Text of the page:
38. I can understand some kind of law if someone is texting and maybe even talking on a handheld device. The bluetooth device is a good plan as well as systems that are in cars that allow communication. However, if the law that bans cell phone use completely is passed, it would be a big mistake. The main concern of this issue seems to be a distraction for the driver. I happen to know of a couple of instances when a driver was changing the dial on the radio and hit people walking across the street killing them both. Will this law include that you cannot adjust your radio? Will this law require that a driver cannot have a discussion with other passengers in the car? People have discussions, confront their children’s behaviors in the back seat while driving and these actions cause accidents as well. Again banning texting while driving I understand but putting a total ban on cell phone use doesn’t make any sense.

  39. I don’t understand why our Florida legislators are so blind to passing serious anti-texting laws. The attitude they have been taking shows no common sense whatsoever.
    I am almost surprised they have not legalized driving while under the influence. There are numerous studies determining that people driving barely over the legal alcohol limit are probably safer drivers than those texting and driving. What is wrong with this picture?

  40. What can I do to help get this hands free only legislation passed?? I bike to work 30 minutes each day and can attest first hand to the deadly dangers of these nut jobs who are yapping on cell phones or punching in text messages. Just about EVERY weaving driver or one that fails to stop at intersections is working one of these devices!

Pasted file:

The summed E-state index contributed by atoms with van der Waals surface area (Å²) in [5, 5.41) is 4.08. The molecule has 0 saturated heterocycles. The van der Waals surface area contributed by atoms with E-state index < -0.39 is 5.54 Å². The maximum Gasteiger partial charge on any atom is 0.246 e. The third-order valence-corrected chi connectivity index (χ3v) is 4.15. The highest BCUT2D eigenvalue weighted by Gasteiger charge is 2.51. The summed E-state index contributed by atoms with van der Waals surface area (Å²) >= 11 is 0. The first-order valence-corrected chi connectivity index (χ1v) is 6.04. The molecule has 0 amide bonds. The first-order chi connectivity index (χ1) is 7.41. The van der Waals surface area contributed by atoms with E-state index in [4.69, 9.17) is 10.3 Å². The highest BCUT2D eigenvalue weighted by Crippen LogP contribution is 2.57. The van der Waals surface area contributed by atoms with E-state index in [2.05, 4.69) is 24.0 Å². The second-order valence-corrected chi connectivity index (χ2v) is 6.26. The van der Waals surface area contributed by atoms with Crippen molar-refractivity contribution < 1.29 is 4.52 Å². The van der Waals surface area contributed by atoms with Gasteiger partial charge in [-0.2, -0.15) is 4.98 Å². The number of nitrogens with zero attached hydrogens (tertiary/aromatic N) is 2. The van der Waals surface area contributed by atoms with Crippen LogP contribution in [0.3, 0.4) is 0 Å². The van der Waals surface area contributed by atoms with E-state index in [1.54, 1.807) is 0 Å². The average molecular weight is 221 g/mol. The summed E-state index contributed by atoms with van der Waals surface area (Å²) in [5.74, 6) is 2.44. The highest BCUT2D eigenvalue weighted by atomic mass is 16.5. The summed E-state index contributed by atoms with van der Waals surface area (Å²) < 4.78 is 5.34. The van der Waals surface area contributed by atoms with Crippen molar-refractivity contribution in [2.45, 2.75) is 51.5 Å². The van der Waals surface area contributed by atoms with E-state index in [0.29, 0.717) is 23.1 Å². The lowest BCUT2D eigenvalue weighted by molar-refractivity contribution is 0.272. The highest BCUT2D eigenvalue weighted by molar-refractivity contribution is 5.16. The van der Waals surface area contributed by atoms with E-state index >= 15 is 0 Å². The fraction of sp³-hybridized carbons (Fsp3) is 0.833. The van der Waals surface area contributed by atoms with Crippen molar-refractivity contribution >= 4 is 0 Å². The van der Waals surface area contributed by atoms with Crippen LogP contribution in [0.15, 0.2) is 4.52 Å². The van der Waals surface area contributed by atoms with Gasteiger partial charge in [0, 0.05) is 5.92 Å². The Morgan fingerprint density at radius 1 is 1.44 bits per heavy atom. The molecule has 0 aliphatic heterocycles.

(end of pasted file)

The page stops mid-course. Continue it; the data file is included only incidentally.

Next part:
This is not about infringing on your individual rights – it’s about protecting the masses from careless drivers. When the population is threatened by this behavior, laws need to be passed. Period. Nobody likes more laws on the books but I’m here to tell you that unless something is done, I’m most assuredly going to be killed by one of those drivers. And yes, I use a bike lane and drive EXTREMELY defensively. My life is more valuable that your cell phone or text message!

    Heck, 15-20 years ago the world survived just fine without these devices and NO ONE can say things have changed today that warrant permitting this dangerous behavior. I Florida doesn’t see merit in protecting their citizens by passing protective legislation and backing it up with stiff enforcement, why the hell have drunk driving laws? There’s enough stats out there to prove the dangers in using handheld cell phones and texting! If I get killed by a texting moron, I hope some major highway will be named after me.

  41. Brenda Kolbrich says: